24 June 2019
We investigated whether or to what extent the interaction of lipoprotein (a) [Lp(a)] with cholesterol-containing lipids was associated with angiographic coronary collateralization in type 2 diabetic patients with chronic total occlusion.
Serum levels of Lp(a), total cholesterol, low-density lipoprotein–cholesterol (LDL-C), high-density lipoprotein–cholesterol (HDL-C), and triglyceride were determined and non-HDL-C was calculated in 706 type 2 diabetic and 578 non-diabetic patients with stable coronary artery disease and angiographic total occlusion of at least one major coronary artery. The degree of collaterals supplying the distal aspect of a total occlusion from the contra-lateral vessel was graded as poor (Rentrop score of 0 or 1) or good coronary collateralization (Rentrop score of 2 or 3).
For diabetic and non-diabetic patients, Lp(a), total cholesterol, LDL-C, and non-HDL-C levels were higher in patients with poor coronary collateralization than in those with good collateralization, whereas HDL-C and triglyceride levels were similar. After adjustment for potential confounding factors, tertiles of Lp(a), total cholesterol, LDL-C and non-HDL-C remained independent determinants for poor collateralization. A significant interaction between Lp(a) and total cholesterol, LDL-C or non-HDL-C was observed in diabetic patients (all P interaction < 0.001) but not in non-diabetics. At high tertile of total cholesterol (≥ 5.35 mmol/L), LDL-C (≥ 3.36 mmol/L) and non-HDL-C (≥ 4.38 mmol/L), diabetic patients with high tertile of Lp(a) (≥ 30.23 mg/dL) had an increased risk of poor collateralization compared with those with low tertile of Lp(a) (< 12.66 mg/dL) (adjusted OR = 4.300, 3.970 and 4.386, respectively, all P < 0.001).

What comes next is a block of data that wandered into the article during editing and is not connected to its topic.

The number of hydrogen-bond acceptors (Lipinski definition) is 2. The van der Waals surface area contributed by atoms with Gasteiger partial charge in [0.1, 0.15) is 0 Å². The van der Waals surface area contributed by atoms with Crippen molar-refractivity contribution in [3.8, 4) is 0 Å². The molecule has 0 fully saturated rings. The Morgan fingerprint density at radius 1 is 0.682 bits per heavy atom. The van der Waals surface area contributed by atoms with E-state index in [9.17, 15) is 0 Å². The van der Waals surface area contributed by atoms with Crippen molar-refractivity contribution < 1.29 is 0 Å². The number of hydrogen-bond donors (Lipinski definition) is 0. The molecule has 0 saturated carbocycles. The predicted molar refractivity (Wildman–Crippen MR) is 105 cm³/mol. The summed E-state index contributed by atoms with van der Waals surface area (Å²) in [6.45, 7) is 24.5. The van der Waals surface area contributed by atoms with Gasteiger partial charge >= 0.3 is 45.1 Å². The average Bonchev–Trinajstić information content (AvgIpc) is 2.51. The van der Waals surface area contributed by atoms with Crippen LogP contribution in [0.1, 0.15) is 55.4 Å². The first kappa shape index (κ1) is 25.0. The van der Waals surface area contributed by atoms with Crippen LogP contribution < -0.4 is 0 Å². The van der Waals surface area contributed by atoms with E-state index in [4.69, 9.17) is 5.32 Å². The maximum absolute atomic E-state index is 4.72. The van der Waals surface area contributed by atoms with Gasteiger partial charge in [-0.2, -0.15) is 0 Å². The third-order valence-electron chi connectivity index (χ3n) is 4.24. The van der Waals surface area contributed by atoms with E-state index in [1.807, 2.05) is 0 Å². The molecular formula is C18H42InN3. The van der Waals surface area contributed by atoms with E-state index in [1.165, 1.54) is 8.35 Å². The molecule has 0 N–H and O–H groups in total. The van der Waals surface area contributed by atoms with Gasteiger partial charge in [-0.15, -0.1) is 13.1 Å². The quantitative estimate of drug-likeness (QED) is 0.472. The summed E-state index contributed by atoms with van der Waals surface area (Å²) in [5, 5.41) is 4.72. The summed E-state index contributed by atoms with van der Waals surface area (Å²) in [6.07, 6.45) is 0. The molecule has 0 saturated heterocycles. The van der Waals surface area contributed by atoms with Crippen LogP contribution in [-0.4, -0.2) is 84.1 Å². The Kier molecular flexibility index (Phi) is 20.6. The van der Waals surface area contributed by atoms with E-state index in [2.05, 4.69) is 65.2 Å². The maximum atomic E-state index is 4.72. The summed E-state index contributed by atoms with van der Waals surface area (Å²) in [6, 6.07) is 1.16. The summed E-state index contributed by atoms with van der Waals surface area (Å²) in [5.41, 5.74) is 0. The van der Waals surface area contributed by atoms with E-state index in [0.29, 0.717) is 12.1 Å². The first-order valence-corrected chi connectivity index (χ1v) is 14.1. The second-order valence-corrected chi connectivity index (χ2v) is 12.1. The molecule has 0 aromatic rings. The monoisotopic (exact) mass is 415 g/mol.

Increased Lp(a) confers greater risk for poor coronary collateralization when total cholesterol, LDL-C or non-HDL-C are elevated especially for patients with type 2 diabetes.